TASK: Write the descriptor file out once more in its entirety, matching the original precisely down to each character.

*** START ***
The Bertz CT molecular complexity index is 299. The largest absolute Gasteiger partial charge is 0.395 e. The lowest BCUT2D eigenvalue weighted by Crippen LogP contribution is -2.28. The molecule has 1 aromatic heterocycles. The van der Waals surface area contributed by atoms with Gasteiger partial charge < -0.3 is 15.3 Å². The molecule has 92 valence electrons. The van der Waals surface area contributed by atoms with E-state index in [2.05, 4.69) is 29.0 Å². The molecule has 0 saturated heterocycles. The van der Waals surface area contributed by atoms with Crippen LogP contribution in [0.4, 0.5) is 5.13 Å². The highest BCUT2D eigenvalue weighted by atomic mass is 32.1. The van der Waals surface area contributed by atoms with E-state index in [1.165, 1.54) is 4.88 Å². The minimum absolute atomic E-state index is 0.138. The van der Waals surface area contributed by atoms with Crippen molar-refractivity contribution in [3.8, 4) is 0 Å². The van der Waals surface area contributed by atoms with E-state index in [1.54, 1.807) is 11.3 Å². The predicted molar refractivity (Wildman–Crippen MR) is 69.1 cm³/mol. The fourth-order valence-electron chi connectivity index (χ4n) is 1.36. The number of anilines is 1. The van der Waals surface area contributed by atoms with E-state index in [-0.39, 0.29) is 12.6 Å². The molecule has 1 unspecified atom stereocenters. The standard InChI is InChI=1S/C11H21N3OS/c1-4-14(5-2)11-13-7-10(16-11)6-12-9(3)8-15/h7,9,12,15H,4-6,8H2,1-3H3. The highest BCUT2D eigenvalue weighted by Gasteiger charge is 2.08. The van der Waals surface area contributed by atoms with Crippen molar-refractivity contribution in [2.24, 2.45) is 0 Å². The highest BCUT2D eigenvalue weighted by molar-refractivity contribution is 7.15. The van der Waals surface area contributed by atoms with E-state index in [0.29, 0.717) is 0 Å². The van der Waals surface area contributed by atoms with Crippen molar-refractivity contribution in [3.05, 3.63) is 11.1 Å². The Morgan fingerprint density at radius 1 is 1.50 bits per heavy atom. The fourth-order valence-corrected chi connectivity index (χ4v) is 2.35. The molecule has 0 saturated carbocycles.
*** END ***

The Bertz CT molecular complexity index is 299. The largest absolute Gasteiger partial charge is 0.395 e. The lowest BCUT2D eigenvalue weighted by Crippen LogP contribution is -2.28. The molecule has 1 aromatic heterocycles. The van der Waals surface area contributed by atoms with Gasteiger partial charge < -0.3 is 15.3 Å². The molecule has 92 valence electrons. The van der Waals surface area contributed by atoms with E-state index in [2.05, 4.69) is 29.0 Å². The molecule has 0 saturated heterocycles. The van der Waals surface area contributed by atoms with Crippen LogP contribution in [0.4, 0.5) is 5.13 Å². The highest BCUT2D eigenvalue weighted by atomic mass is 32.1. The van der Waals surface area contributed by atoms with E-state index in [1.165, 1.54) is 4.88 Å². The minimum absolute atomic E-state index is 0.138. The van der Waals surface area contributed by atoms with Crippen molar-refractivity contribution in [3.8, 4) is 0 Å². The van der Waals surface area contributed by atoms with E-state index in [1.54, 1.807) is 11.3 Å². The predicted molar refractivity (Wildman–Crippen MR) is 69.1 cm³/mol. The fourth-order valence-electron chi connectivity index (χ4n) is 1.36. The number of anilines is 1. The van der Waals surface area contributed by atoms with E-state index in [-0.39, 0.29) is 12.6 Å². The molecule has 1 unspecified atom stereocenters. The standard InChI is InChI=1S/C11H21N3OS/c1-4-14(5-2)11-13-7-10(16-11)6-12-9(3)8-15/h7,9,12,15H,4-6,8H2,1-3H3. The highest BCUT2D eigenvalue weighted by Gasteiger charge is 2.08. The van der Waals surface area contributed by atoms with Crippen molar-refractivity contribution in [2.24, 2.45) is 0 Å². The highest BCUT2D eigenvalue weighted by molar-refractivity contribution is 7.15. The van der Waals surface area contributed by atoms with E-state index in [0.29, 0.717) is 0 Å². The van der Waals surface area contributed by atoms with Crippen molar-refractivity contribution in [3.05, 3.63) is 11.1 Å². The Morgan fingerprint density at radius 1 is 1.50 bits per heavy atom. The fourth-order valence-corrected chi connectivity index (χ4v) is 2.35. The molecule has 0 saturated carbocycles.